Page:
• PARP activity is increased in the lung tissues of asthmatic patients and in mouse models the PARPi, olaparib, prevents asthma indicating that the extrapolations from preclinical models to human conditions are valid.
  • PARP inhibition confers protection to the lungs upon acute lung injury inflicted by various noxae (burn, smoke inhalation, bacterial infection, etc.) in a nuclear factor-κB (NFκB)- dependent fashion.
  • Various PARPi (3-AB, PJ-34 and INO-1001) have been shown to be protective in various preclinical models of acute respiratory distress syndrome (ARDS) by reducing production of inflammatory mediators and preventing depletion of NAD+ and ATP, and also the deterioration of barrier function that may contribute to exudate formation in ARDS.
  • The most common animal model of human acute lung injury/ARDS is intratracheal instillation of lipopolysaccharide (LPS).
  • PARP plays an important role in the pathogenesis of LPS-mediated ARDS damage by a variety of mechanisms, and both genetic disruption of PARP1 and inhibition of PARP ameliorates ARDS and ARDS-associated tissue damage.
  • Following LPS administration olaparib not only reduced inflammatory cell infiltration in the lung and pulmonary oedema and exudate, but also reduced secondary kidney injury.
  • Relevance to human lung disease comes from the observation that in cases of chronic obstructive pulmonary disease (COPD), plasma NAD+ is low and both DNA damage, PARP activity and the percentage of PAR positive lymphocytes were higher than in control subjects.
  • PARP inhibition has an additional lung protective feature. PARPi’s are able to reduce lung fibrosis, a common sequel of SARS-Cov-2 lung inflammation, in different preclinical animal models.
  • PARP activity in idiopathic lung fibrosis patients was higher than in healthy controls suggesting that the findings of the animal models can be translated to the human situation.
  • A major reason of mortality in SARS-CoV-2 (COVID-19) infection is the macrophage overactivation that leads to cytokine storm and, consequently, to multi-organ failure
  • To date, IL-6 and IL-1 were implicated in SARS-CoV-2 (COVID-19)- induced cytokine storm, however, the involvement of tumor necrosis factor α (TNFα) is also likely.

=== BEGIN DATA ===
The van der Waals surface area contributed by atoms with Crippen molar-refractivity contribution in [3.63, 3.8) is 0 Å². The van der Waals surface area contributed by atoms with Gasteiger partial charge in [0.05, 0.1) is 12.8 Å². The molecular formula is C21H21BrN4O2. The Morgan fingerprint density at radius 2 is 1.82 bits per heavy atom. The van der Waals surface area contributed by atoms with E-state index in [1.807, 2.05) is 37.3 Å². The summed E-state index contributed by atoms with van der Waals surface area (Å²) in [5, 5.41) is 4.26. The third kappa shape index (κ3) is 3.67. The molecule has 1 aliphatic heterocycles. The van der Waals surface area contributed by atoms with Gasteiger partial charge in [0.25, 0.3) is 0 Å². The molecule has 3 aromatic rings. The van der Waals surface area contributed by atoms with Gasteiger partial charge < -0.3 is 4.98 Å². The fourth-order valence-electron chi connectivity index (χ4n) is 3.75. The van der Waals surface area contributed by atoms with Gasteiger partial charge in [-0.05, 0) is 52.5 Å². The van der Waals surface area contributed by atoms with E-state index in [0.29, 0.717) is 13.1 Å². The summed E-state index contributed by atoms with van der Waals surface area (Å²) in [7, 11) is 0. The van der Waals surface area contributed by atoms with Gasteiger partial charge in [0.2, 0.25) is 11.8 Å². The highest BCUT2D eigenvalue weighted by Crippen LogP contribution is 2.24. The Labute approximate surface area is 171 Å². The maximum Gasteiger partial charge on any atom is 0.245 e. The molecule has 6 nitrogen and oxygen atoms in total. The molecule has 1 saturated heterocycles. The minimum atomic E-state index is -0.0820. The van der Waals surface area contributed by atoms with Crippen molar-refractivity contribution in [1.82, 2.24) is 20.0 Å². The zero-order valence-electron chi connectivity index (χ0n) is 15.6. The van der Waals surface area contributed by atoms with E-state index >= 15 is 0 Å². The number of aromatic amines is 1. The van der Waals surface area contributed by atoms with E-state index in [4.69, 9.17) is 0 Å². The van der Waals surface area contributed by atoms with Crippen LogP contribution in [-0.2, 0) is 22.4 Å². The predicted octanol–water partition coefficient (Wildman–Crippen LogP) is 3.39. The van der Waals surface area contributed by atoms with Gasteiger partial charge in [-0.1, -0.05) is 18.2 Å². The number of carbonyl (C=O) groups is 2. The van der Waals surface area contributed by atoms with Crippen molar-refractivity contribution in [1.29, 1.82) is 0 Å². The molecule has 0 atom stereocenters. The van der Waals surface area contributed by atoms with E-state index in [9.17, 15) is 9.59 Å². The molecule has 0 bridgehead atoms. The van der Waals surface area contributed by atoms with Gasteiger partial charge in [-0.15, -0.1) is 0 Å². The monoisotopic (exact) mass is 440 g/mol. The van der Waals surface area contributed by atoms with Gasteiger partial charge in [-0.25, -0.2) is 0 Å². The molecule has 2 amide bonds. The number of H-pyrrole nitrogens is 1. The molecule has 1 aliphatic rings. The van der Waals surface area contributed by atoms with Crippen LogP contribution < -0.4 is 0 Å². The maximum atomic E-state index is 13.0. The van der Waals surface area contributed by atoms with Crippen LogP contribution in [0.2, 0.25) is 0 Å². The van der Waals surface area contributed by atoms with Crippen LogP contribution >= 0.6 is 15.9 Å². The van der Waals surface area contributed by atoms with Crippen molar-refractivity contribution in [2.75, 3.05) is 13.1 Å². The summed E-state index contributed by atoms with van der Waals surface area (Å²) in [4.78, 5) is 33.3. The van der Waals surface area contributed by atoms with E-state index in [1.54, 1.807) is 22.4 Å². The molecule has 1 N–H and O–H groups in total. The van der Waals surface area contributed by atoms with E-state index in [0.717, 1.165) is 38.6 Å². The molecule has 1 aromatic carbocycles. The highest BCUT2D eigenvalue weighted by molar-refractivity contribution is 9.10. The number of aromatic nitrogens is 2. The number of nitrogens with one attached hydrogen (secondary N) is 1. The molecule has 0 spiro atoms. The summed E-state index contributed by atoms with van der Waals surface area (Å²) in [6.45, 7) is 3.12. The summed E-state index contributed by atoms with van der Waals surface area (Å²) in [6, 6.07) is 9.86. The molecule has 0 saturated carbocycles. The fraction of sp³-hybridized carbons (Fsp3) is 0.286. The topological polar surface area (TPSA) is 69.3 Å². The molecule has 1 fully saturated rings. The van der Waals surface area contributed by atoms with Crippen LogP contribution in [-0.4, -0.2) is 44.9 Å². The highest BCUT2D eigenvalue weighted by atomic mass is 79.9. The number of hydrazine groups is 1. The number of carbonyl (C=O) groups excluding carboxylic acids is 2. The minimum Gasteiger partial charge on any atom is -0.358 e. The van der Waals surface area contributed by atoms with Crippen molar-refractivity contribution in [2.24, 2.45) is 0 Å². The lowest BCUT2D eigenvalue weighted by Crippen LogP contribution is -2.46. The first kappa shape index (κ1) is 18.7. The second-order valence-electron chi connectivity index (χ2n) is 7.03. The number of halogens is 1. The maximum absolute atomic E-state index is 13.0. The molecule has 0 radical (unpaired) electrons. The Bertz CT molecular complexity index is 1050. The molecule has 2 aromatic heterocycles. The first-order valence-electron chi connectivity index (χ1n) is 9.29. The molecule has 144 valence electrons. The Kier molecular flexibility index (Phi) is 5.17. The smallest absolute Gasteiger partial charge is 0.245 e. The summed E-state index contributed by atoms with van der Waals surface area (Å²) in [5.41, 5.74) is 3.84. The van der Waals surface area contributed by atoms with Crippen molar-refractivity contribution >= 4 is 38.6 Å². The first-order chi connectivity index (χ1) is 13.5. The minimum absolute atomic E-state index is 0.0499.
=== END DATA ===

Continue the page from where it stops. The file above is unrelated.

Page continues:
• PARPi’s, including olaparib can reduce the expression of IL-6 in multiple organs, including the lung in animal models.
  • Pharmacological PARP inhibition using INO-1001 in humans reduced serum interleukin-6 (IL-6) and C-reactive protein (CRP) levels further reinforcing the notion that data from preclinical studies can be translated to humans.
  • Another interleukin implicated in eliciting the cytokine storm in SARS-CoV-2 (COVID-19) infection is interleukin-1 (IL-1).
  • PARPi’s, including olaparib, can decrease IL-1β expression in animal models that, again, points out the applicability of PARPi’s to dampen IL-1 expression in humans. Finally, pharmacological PARP inhibition, including with the clinically approved PARPi, olaparib, reduced TNFα levels in the lungs in various animal models of lung inflammation.
  • PARP inhibition can counteract inflammationinduced cell death, possibly counteracts the ARDS-like features and cytokine storm through blocking macrophage overactivation (cytokine storm) through downregulating the expression of IL-6, IL-1 and TNFα in humans. These events represent a vicious circle that is sustained by PARP1 activation, therefore, PARPi can break the chain of events at multiple loci and exert cytoprotective effects on the pulmonary epithelial and endothelial cells.

Ventilator-induced lung injury

  • SARS-Cov-2-infected patients requiring intensive care often need mechanical ventilation over extended periods.
  • Pharmacological inhibition of PARP reduced the inflammatory component of ventilation-induced lung damage in a murine model.
  • In case of severe acute lung injury the PARPi PJ34 protects the kidney from injury following mechanical ventilation.
  • Similar findings were obtained in an ovine model where acute lung injury was induced by smoke inhalation and local Pseudomonas aeruginosa colonization.